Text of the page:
Respite Care Part IV: How to Find and Fund the Right Respite Care Programs

There’s no doubt that while caring for a person with intellectual or developmental disabilities (IDD) brings joy, it also brings challenges. Caregiving is an important role with heavy responsibilities. Unfortunately, by caring so intensely for others, caregivers are often at higher risk of emotional, mental, and physical problems such as anxiety, heart disease, insomnia, and other stress-related illnesses.

Thankfully, there are respite care programs. Respite Care is a temporary care program for individuals with disabilities. Temporary meaning care can last for a couple of hours to several days. Its benefits are numerous for clients, caregivers, and the community. To learn more about the positive impacts of respite care programs, we invite you to check out the earlier articles in this series:

Respite Care: Mental, Physical, and Emotional Benefits for Caregivers
Respite Care: Mental, Physical, and Emotional Benefits for Clients
Respite Care: How the Community Benefits

The life-enriching qualities of respite care facilities are known, and yet, there are many people not participating in this important program. In fact, according to the National Alliance for Caregiving, 1 in 5 Americans are providing unpaid care for a loved one with health or functional needs. That’s 53 million adults – a number that has increased by 9.5 million since 2015. The study also reveals that family caregivers are in worse health than they were five years ago.

Why doesn’t everyone take advantage of respite care? The reality is that there are a lot of factors that go into someone’s decision of whether or not to participate in respite services. However, one of the most common responses is that people often do not know where to start or how to pay for it.

In this article, we will explore 5 resources that assist caregivers in finding and funding the right respite provider.

The Cost of Caregiving

What was once more often than not a woman in her forties or fifties, the profile of a caregiver has become as diverse as the American population. It is now a nearly 40/60 split (39% men, 61% women) and includes younger “millennial” caregivers. Of the 53 million adults who provide care for a loved one, 61% of them work in addition to caregiving.

Caregiving can be costly. In fact, family caregivers invest upwards of $7,000 annually to care for their loved ones. Luckily, whether you’re considering out-of-home or in-home care, there are resources that can help connect you with the right respite care providers and financial aid.

Caregiving Resources

      1. National Respite Network 
        The National Respite Network is a comprehensive online database of information, resources, and referrals to assist caregivers with finding and funding respite care programs in their areas.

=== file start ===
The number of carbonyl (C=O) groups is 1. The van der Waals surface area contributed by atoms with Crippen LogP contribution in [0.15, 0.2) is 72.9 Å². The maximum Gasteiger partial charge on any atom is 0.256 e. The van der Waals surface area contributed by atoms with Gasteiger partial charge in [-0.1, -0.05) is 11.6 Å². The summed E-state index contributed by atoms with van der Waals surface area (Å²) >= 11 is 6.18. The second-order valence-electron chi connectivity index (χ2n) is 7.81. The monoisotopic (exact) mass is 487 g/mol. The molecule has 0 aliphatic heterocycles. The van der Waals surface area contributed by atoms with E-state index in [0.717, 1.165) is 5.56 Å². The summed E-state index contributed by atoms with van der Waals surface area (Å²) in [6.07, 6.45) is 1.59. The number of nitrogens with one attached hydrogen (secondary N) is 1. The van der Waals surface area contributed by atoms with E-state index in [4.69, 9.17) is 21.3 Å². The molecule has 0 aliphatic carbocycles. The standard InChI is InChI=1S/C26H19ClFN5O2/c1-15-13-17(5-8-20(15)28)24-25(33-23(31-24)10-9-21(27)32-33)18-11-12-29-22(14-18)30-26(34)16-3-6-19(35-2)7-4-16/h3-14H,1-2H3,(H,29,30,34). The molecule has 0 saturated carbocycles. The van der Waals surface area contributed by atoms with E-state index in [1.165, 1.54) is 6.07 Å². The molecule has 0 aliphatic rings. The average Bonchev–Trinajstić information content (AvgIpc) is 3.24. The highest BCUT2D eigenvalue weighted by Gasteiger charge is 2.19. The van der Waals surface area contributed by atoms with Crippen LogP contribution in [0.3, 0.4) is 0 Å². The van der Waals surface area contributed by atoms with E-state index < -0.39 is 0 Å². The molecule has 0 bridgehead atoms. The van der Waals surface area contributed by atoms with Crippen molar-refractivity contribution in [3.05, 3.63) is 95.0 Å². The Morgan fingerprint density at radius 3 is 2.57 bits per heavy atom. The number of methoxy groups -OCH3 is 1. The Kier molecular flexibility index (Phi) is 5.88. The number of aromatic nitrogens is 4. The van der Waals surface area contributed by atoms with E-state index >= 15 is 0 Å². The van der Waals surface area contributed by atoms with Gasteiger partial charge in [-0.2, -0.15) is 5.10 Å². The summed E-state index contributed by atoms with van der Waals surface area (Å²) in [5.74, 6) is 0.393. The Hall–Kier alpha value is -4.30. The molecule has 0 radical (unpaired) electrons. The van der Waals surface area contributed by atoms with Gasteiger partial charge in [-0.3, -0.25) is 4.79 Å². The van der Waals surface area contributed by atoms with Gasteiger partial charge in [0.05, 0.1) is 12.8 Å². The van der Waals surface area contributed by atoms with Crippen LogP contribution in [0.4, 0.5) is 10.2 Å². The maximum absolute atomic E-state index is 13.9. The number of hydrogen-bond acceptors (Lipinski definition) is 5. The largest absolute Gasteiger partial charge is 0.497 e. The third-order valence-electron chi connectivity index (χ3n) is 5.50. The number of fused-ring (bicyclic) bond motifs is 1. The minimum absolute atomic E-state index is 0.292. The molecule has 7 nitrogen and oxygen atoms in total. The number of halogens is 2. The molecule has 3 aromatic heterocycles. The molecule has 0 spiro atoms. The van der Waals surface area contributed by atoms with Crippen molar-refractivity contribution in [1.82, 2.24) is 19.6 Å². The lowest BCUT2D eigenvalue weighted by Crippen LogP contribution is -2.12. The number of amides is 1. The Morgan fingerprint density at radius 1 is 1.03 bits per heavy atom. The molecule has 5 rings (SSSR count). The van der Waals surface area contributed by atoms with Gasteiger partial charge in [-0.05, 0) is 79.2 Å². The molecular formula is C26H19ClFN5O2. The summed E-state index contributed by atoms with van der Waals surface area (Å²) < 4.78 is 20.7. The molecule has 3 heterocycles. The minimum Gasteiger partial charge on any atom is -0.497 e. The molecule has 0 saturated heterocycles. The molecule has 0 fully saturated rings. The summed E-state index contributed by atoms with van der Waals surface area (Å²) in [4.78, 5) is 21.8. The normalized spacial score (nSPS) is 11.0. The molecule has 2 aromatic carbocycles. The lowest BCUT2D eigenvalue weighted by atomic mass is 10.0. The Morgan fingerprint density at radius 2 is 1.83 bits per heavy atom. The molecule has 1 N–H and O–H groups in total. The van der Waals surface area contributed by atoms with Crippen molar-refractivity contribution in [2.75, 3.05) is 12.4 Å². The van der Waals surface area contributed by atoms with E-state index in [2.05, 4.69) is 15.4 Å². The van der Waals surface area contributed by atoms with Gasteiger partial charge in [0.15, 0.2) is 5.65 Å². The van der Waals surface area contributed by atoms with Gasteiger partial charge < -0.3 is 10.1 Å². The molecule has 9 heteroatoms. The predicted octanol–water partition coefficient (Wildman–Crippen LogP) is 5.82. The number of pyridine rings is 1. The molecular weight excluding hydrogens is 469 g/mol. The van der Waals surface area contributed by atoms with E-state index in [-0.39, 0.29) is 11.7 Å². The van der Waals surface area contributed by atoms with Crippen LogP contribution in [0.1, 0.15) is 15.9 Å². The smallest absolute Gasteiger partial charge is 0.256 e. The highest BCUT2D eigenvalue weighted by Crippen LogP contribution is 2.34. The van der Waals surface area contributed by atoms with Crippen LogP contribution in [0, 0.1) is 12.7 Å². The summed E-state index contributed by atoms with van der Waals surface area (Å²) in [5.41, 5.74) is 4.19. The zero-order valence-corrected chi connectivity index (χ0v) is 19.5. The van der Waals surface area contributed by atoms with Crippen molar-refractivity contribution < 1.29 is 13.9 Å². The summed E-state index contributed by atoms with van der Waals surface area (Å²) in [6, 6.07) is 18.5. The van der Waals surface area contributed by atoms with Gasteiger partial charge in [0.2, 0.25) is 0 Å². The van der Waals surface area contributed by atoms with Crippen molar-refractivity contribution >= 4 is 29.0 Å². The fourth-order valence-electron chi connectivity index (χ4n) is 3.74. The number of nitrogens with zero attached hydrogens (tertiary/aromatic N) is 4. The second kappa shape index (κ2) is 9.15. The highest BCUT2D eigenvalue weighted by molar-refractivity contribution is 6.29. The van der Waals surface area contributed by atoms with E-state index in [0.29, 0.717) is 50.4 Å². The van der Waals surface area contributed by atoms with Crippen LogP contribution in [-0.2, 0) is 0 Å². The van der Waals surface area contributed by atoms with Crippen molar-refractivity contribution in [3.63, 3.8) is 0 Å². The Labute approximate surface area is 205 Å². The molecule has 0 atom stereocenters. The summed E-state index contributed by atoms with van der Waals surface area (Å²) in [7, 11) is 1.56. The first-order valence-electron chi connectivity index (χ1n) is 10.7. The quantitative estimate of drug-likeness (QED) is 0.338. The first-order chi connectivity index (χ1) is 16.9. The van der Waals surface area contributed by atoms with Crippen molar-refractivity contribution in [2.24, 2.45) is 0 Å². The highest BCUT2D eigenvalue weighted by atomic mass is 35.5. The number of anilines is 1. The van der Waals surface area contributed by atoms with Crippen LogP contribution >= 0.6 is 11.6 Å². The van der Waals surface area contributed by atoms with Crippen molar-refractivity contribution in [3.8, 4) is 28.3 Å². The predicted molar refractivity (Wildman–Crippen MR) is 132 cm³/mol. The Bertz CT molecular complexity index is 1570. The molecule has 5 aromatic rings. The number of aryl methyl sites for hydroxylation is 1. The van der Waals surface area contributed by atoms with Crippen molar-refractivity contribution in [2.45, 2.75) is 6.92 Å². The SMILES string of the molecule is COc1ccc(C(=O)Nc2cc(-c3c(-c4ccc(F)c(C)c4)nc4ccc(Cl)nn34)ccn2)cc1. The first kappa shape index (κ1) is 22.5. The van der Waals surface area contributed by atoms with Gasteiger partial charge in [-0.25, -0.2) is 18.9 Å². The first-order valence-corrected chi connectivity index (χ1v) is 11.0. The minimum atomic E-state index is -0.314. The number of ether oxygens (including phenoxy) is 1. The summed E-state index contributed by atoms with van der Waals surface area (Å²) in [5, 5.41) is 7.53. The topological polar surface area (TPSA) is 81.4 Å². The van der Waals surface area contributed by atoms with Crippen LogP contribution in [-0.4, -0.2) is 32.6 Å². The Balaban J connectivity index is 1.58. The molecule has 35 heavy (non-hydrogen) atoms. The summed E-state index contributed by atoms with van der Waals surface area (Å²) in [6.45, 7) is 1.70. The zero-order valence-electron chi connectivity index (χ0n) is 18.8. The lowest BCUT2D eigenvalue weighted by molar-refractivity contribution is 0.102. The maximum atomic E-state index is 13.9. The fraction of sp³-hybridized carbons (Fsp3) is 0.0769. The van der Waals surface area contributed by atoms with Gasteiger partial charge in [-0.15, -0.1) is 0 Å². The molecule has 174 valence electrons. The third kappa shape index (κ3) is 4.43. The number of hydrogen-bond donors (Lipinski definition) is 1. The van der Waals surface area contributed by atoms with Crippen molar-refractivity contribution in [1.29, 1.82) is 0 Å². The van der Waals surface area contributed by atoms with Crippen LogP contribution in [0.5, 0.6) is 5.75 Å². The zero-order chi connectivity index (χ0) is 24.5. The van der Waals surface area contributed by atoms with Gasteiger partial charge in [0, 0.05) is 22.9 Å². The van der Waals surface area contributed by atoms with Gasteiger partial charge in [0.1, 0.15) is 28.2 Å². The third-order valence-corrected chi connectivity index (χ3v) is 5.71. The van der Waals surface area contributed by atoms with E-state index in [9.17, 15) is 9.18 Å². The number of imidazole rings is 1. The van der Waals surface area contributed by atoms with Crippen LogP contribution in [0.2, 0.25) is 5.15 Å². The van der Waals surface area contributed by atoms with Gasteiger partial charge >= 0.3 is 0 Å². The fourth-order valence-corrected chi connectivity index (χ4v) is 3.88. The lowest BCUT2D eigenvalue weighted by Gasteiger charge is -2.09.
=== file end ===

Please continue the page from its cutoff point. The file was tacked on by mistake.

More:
2. Caregiver Lifespan Respite Program
        This respite care program uses an online database to link families and primary caregivers of children and adults with disabilities with respite care providers. If your state has a Lifespan program, call and ask for information on financial aid. Most children with special needs qualify for home and community-based respite care covered by Medicaid waivers. Many respite care programs have waiting lists for the waivers, so it’s important to apply early.
      3. Family Voices 
        Family-to-Family Health Information Centers (F2F) are family-led centers funded by the Health Resources and Services Administration (HRSA). There is one F2F in each state, in the District of Columbia, in five U.S. territories, as well as three F2Fs serving tribal communities. F2Fs have a deep understanding of caring for children with complex needs and connect families with provider referrals, financial aid, community support programs, and more.
      4. Child Care Aware of America 
        Child Care Aware of America works with more than 400 state and local childcare resource and referral agencies to help connect families with affordable care solutions. Their mission is to support children’s growth, development, and educational advancement in a way that creates a positive economic impact on families and communities. Members of the military may receive additional support.
      5. Wisconsin Family Caregiver Support Programs 
        The Wisconsin Family Caregiver Support Programs are located in every county and tribe in the state. They support families who care for a loved one who is 60 or older, or a loved one with Alzheimer’s disease or a related disorder regardless of age. In addition, this program also assists caregivers 55+ who care for children under the age of 19, or who care for a loved one with a disability who is 19-59 years of age.

In addition to the above programs, advocacy work is underway to make respite care more accessible to families. The RAISE Family Caregivers Act, signed into law in January 2018, will create a national strategy for supporting caregivers.


Covey’s Respite Care Programs

Caregiving is no easy task. It’s a long-term commitment that, although rewarding, can be draining. That’s why finding a respite provider you can count on is invaluable. The gift of peace of mind that your loved one is taken care of while you run errands, go to an appointment, or simply take some time to yourself will work wonders for your mental, physical, and emotional health.

Covey now has two respite care facilities in Wisconsin’s Fox Valley: Oshkosh and Appleton. We provide individualized care to every person through skill-building, social development, and life enrichment activities. To learn more about Covey’s respite care programs, connect with us at info@covey.org.